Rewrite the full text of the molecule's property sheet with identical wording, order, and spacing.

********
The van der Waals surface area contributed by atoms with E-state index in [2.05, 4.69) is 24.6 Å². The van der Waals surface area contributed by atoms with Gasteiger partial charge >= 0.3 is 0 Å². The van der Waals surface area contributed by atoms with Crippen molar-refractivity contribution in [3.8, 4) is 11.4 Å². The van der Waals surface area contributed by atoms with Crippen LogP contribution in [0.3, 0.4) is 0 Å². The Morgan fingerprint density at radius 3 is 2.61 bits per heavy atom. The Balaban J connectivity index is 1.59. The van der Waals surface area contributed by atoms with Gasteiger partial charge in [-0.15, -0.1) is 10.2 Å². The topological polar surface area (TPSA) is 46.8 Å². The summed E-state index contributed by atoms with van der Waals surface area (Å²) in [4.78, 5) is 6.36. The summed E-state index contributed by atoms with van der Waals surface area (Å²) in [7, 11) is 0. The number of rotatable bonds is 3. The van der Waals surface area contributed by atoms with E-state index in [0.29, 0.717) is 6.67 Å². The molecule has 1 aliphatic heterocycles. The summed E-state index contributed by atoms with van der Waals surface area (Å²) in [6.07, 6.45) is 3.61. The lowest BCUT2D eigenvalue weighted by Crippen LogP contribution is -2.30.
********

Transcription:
The van der Waals surface area contributed by atoms with E-state index in [2.05, 4.69) is 24.6 Å². The van der Waals surface area contributed by atoms with Gasteiger partial charge >= 0.3 is 0 Å². The van der Waals surface area contributed by atoms with Crippen molar-refractivity contribution in [3.8, 4) is 11.4 Å². The van der Waals surface area contributed by atoms with Crippen LogP contribution in [0.3, 0.4) is 0 Å². The Morgan fingerprint density at radius 3 is 2.61 bits per heavy atom. The Balaban J connectivity index is 1.59. The van der Waals surface area contributed by atoms with Gasteiger partial charge in [-0.15, -0.1) is 10.2 Å². The topological polar surface area (TPSA) is 46.8 Å². The summed E-state index contributed by atoms with van der Waals surface area (Å²) in [4.78, 5) is 6.36. The summed E-state index contributed by atoms with van der Waals surface area (Å²) in [7, 11) is 0. The number of rotatable bonds is 3. The van der Waals surface area contributed by atoms with E-state index in [0.29, 0.717) is 6.67 Å². The molecule has 1 aliphatic heterocycles. The summed E-state index contributed by atoms with van der Waals surface area (Å²) in [6.07, 6.45) is 3.61. The lowest BCUT2D eigenvalue weighted by Crippen LogP contribution is -2.30.